And what do we measure thinness in? Should we use earthly units? And if so would they be units of distance - or maybe units of time?
I would like to propose, since it was his feast day yesterday, that we adopt a new SI unit of spiritual thinness and we call it after St Joseph of Arimathea, frequent visitor to that thinnest of old Albion's thin places, Glastonbury Tor. The "Joseph" is henceforth defined as the spiritual thinness of an English churchyard on a warm summer evening.
On this basis, the Rollright Stones would be about 3 Josephs - for spiritual power increases with thinness. Stonehenge about a quarter of a Joseph (which has increased since they moved the car park). And standing in a circle holding hands while playing Celtic New Age music can generate a thinness field of about half a Joseph per second per second. Or 0.5 milliEnyas.
Of course, thinness declines on an exponential scale. So although the thinness in the Moot House, a strong thinness generator, is quite high - by the time you've got across to the White Horse on an evening when Burton, Hnaef and Keith have gone out for a few jars, there's quite a lot of thickness about.
And so Peter Gabriel, home from a few months away dressing up as a moth, looks at his wife and is overwhelmed by thinness.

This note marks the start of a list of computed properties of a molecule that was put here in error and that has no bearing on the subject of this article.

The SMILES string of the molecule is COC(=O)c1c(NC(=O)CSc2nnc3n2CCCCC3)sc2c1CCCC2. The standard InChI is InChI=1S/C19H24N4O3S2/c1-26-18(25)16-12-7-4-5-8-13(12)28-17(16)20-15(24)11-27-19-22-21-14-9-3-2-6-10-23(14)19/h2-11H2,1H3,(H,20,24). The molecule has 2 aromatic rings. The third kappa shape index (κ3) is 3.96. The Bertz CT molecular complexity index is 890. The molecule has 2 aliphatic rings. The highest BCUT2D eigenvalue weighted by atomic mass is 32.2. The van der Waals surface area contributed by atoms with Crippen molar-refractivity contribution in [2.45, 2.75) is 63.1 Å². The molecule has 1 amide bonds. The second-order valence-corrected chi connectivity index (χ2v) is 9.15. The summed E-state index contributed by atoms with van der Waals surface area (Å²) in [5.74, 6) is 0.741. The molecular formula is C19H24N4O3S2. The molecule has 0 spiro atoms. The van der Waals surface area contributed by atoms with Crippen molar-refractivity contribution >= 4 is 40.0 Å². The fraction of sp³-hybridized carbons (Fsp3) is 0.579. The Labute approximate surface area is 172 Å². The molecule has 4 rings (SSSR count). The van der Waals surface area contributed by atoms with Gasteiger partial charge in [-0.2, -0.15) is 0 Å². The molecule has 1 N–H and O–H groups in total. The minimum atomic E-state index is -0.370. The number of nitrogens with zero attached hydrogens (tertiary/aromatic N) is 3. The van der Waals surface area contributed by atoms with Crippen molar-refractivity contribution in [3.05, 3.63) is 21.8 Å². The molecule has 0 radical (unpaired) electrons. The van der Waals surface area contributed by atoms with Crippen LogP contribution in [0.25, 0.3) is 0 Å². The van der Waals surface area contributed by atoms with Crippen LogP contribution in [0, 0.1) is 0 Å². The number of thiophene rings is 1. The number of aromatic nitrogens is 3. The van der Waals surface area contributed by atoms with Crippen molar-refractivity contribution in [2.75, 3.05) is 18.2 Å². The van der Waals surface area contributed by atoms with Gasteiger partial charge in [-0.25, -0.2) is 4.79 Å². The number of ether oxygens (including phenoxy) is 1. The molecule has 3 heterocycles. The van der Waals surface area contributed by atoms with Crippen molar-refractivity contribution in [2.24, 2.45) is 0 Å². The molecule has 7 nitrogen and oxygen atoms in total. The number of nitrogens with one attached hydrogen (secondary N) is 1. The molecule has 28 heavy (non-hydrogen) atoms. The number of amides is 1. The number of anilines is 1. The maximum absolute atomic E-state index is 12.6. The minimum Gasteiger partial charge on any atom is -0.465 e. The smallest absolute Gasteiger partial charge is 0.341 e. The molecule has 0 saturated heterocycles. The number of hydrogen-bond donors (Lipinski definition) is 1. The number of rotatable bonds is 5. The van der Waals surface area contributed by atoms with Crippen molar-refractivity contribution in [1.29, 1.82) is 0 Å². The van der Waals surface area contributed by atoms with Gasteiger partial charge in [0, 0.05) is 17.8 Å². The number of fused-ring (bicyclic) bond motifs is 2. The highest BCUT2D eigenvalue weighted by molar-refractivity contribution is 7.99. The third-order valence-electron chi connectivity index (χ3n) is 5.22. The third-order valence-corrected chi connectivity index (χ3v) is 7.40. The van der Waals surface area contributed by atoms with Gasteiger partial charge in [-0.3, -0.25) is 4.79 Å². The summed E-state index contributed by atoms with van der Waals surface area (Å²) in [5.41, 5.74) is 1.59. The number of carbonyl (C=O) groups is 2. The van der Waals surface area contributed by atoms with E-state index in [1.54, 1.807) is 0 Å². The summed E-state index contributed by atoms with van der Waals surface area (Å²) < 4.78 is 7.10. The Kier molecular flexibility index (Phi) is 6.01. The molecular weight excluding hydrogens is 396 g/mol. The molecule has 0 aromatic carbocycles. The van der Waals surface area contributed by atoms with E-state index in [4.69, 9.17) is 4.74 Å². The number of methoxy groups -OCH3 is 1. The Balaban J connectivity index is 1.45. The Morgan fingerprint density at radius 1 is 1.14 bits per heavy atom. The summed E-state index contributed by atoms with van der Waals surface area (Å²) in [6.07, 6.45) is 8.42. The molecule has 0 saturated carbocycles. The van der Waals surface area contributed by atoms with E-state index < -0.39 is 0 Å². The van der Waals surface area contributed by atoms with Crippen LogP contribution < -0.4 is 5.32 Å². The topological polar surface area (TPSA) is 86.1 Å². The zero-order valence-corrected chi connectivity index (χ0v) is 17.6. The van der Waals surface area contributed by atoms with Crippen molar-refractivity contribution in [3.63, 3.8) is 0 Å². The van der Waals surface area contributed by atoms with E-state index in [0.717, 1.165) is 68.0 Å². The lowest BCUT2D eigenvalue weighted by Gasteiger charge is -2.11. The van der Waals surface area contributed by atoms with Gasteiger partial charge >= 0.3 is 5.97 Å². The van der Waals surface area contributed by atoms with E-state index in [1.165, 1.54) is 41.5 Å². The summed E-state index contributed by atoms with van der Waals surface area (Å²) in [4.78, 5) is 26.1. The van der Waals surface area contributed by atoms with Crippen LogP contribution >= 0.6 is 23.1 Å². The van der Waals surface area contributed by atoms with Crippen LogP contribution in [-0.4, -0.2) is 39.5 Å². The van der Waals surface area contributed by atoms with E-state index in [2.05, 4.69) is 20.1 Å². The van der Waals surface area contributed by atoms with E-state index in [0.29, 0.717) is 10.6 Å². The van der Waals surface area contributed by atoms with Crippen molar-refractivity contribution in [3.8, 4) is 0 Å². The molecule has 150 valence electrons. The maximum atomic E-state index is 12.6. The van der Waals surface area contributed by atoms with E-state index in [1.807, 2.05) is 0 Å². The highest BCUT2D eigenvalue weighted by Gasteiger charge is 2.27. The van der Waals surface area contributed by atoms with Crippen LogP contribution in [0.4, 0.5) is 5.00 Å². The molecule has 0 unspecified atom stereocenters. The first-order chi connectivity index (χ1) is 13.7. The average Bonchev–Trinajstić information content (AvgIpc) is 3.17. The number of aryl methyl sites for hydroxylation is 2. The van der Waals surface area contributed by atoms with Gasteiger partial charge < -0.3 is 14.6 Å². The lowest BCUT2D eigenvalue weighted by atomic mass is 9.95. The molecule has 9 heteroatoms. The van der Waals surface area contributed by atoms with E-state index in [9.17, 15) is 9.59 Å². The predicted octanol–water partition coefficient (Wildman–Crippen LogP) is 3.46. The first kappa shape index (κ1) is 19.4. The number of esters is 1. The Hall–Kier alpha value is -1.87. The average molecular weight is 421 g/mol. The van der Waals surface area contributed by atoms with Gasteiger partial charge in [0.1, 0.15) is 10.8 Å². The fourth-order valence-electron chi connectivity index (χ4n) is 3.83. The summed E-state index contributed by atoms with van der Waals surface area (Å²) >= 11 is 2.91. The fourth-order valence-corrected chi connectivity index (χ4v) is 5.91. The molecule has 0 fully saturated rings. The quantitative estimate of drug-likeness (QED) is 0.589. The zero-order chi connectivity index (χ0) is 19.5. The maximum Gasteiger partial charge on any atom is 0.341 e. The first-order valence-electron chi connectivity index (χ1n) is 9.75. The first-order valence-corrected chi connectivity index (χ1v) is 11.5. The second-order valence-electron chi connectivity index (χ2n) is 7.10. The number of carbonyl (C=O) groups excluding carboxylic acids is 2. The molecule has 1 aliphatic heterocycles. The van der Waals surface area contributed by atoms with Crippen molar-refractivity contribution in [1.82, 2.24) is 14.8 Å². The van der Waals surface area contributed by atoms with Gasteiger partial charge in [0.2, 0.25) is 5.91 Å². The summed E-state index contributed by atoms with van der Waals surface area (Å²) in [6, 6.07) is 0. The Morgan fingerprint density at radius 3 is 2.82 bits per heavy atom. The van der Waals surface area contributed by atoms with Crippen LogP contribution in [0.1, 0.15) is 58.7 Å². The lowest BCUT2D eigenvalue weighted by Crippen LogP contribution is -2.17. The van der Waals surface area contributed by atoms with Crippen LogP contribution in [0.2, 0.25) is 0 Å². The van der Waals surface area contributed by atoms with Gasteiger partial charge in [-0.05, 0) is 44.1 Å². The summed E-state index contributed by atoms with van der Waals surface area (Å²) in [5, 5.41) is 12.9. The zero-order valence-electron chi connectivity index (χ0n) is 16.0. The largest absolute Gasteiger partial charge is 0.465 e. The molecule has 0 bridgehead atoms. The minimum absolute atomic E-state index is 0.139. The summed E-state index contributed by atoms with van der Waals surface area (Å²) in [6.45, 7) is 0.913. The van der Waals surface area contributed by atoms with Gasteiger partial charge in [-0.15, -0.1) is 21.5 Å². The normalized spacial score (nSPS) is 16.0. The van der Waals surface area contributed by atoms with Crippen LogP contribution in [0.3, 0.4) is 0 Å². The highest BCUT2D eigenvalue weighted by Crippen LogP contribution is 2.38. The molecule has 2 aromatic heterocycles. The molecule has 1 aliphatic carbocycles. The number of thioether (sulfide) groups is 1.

Coming closer with our eyes, a distance falls around our bodies.There's nothing special about the Gabriel residence. And it's just night time. And maybe they're just tired.
Out in the garden, the moon seems very bright,
Six saintly shrouded men move across the lawn slowly.
The seventh walks in front with a cross held high in hand.
...And it's hey babe your supper's waiting for you.
Hey my baby, don't you know our love is true.
And they see a vision with no obvious meaning - the numbers are all wrong. Not three saintly men, or eleven or maybe twelve? But six?
But a spiritual experience of whatever meaning is what they have.
And if we take the man at the front as whom you'd imagine, with his cross held high - or even if he's just the crucifer from the local church, got lost on his way to Mass - then those following behind are already dead, in their shrouds - dead to themselves or dead to the world? But as they follow the cross, there's only place they are heading.
Jerusalem. The place where heaven really did meet earth, and God hit earth with a thump. And then rose back up, with the earth lifted up instead of the cross.
The closeness of God is maybe not definable by the place you are in. Is a cathedral really closer to God than a warehouse? Could a motorway service station stand at the foot of a ladder to heaven? Are we really closer, to the one in whom we live and move and have our being, in a garden than in a biscuit factory or a supermarket?
As a matter of fact, it's all thin.